News ID: 253093
Published: 0217 GMT May 20, 2019

Ukraine's new President Zelensky says cease-fire first priority

Ukraine's new President Zelensky says cease-fire first priority
SERGEI SUPINSKY/AFP
Volodymyr Zelensky (L) has now become the country's youngest post-Soviet president.

Ukraine's new President Volodymyr Zelensky on Monday used his inaugural speech to announce his first priority was ending the five-year conflict with pro-Russia forces in the east of the country that has claimed over 13,000 lives.

A month after scoring a landslide victory against incumbent Petro Poroshenko amid widespread public discontent with the political establishment, the 41-year-old comedian has become Ukraine's youngest post-Soviet president, AFP reported.

"Our first task is a cease-fire in the Donbass," Zelensky said during the ceremony in parliament in Kiev, referring to the eastern region, prompting a round of applause.

"We didn't start this war but it is up to us to end it," he said.

He also did not recognize Crimea’s reunification with Russia after a referendum in March 2014, saying, "Crimea and Donbass are Ukrainian land".

Zelensky added that Ukraine had lost not just territory but the hearts and minds of people living there, who "are not strangers, they are ours, Ukrainians."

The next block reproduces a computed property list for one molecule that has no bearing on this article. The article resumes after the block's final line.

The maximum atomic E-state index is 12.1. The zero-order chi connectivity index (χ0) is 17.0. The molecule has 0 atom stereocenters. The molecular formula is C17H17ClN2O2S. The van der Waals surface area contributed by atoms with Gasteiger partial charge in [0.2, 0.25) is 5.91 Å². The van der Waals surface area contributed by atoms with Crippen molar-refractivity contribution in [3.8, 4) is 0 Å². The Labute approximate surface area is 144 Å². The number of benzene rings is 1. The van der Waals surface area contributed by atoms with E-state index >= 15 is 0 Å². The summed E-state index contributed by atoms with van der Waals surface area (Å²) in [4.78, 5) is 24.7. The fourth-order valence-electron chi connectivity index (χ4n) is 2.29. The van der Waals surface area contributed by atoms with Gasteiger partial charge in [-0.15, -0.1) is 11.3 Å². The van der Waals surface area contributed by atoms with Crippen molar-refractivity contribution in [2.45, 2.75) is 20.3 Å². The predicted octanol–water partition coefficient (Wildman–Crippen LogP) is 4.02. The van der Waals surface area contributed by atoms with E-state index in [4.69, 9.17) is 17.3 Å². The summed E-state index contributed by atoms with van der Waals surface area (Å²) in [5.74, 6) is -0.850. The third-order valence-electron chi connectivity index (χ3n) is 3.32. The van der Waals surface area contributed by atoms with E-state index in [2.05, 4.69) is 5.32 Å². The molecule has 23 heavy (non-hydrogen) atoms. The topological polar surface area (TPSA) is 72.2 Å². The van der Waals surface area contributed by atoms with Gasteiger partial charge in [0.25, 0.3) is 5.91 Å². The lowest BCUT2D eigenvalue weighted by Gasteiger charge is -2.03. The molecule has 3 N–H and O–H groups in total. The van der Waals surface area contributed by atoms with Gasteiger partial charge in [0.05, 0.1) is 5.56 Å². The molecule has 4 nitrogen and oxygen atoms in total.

He also announced that he would dissolve parliament, in order to call early parliamentary elections, which had originally been scheduled for October.

"People must come to power who will serve the public," Zelensky said after wrangling with hostile lawmakers whom he has called "petty crooks."

Critics had questioned whether Zelensky would be able to govern without a parliamentary majority. Even setting a date for his inauguration took weeks of negotiations with lawmakers.

In a hard-hitting speech, Zelensky called for the sacking of the head of the state security service, prosecutor general and defense minister – which has to be approved by parliament.

Defense Minister Stepan Poltorak and Head of the Security Service of Ukraine Vasyl Grytsak swiftly tendered their resignations.

 

High fives outside parliament

 

Zelensky took a non-traditional route to his inauguration – walking on foot from his home nearby, after saying he wanted a less pompous ceremony.

Dressed in a dark suit, he exchanged high fives with supporters waiting outside, took selfies with them and even jumped up planting a kiss on a supporter's forehead.

In his speech, Zelensky referred to his background as a comedian. "In my life, I've tried to do all I could to make Ukrainians smile," he said.

"In the next five years I'll do all I can so that Ukrainians don't cry."

When the actor and comedian announced his candidacy on December 31, few took it seriously, but after an unprecedented campaign largely waged through social media, he won more than 73 percent in the second round on April 21, trouncing Poroshenko.

Poroshenko led Ukraine for five years, overseeing the fallout over Crimea and the conflict in the east.

Though he launched some reforms, he was criticized for failing to improve living standards or effectively fight corruption.

Kremlin spokesman Dmitry Peskov on Monday said Russian President Vladimir Putin has no plans to meet with Zelensky and would not be congratulating him on taking up the post.

The Russian president will instead "congratulate him on the first successes" in regulating the conflict, he said, calling it a "domestic problem" for Ukraine.

 

   
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